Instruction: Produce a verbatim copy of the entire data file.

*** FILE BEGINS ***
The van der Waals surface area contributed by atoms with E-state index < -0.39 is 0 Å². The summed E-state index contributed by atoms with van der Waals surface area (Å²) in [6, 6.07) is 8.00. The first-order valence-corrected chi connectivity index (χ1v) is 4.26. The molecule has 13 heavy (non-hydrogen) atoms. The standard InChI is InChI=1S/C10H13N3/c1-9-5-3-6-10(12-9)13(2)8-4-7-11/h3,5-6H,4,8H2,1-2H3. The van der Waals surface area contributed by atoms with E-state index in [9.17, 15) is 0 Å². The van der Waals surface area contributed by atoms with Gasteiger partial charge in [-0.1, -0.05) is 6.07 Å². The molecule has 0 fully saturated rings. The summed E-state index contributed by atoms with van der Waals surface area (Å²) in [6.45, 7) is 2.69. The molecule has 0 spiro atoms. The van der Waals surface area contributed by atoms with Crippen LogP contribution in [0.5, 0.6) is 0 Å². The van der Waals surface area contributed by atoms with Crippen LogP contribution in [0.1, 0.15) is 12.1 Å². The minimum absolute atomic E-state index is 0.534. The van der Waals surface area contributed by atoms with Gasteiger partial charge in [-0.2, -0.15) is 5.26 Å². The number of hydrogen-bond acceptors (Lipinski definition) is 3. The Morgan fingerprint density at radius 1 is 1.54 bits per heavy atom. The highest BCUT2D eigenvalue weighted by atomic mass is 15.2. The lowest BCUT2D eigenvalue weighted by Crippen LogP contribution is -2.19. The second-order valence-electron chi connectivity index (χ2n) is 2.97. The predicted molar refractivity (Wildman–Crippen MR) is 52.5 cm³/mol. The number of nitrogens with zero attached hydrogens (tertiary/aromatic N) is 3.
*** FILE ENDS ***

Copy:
The van der Waals surface area contributed by atoms with E-state index < -0.39 is 0 Å². The summed E-state index contributed by atoms with van der Waals surface area (Å²) in [6, 6.07) is 8.00. The first-order valence-corrected chi connectivity index (χ1v) is 4.26. The molecule has 13 heavy (non-hydrogen) atoms. The standard InChI is InChI=1S/C10H13N3/c1-9-5-3-6-10(12-9)13(2)8-4-7-11/h3,5-6H,4,8H2,1-2H3. The van der Waals surface area contributed by atoms with E-state index in [9.17, 15) is 0 Å². The van der Waals surface area contributed by atoms with Gasteiger partial charge in [-0.1, -0.05) is 6.07 Å². The molecule has 0 fully saturated rings. The summed E-state index contributed by atoms with van der Waals surface area (Å²) in [6.45, 7) is 2.69. The molecule has 0 spiro atoms. The van der Waals surface area contributed by atoms with Crippen LogP contribution in [0.5, 0.6) is 0 Å². The van der Waals surface area contributed by atoms with Crippen LogP contribution in [0.1, 0.15) is 12.1 Å². The minimum absolute atomic E-state index is 0.534. The van der Waals surface area contributed by atoms with Gasteiger partial charge in [-0.2, -0.15) is 5.26 Å². The number of hydrogen-bond acceptors (Lipinski definition) is 3. The Morgan fingerprint density at radius 1 is 1.54 bits per heavy atom. The highest BCUT2D eigenvalue weighted by atomic mass is 15.2. The lowest BCUT2D eigenvalue weighted by Crippen LogP contribution is -2.19. The second-order valence-electron chi connectivity index (χ2n) is 2.97. The predicted molar refractivity (Wildman–Crippen MR) is 52.5 cm³/mol. The number of nitrogens with zero attached hydrogens (tertiary/aromatic N) is 3.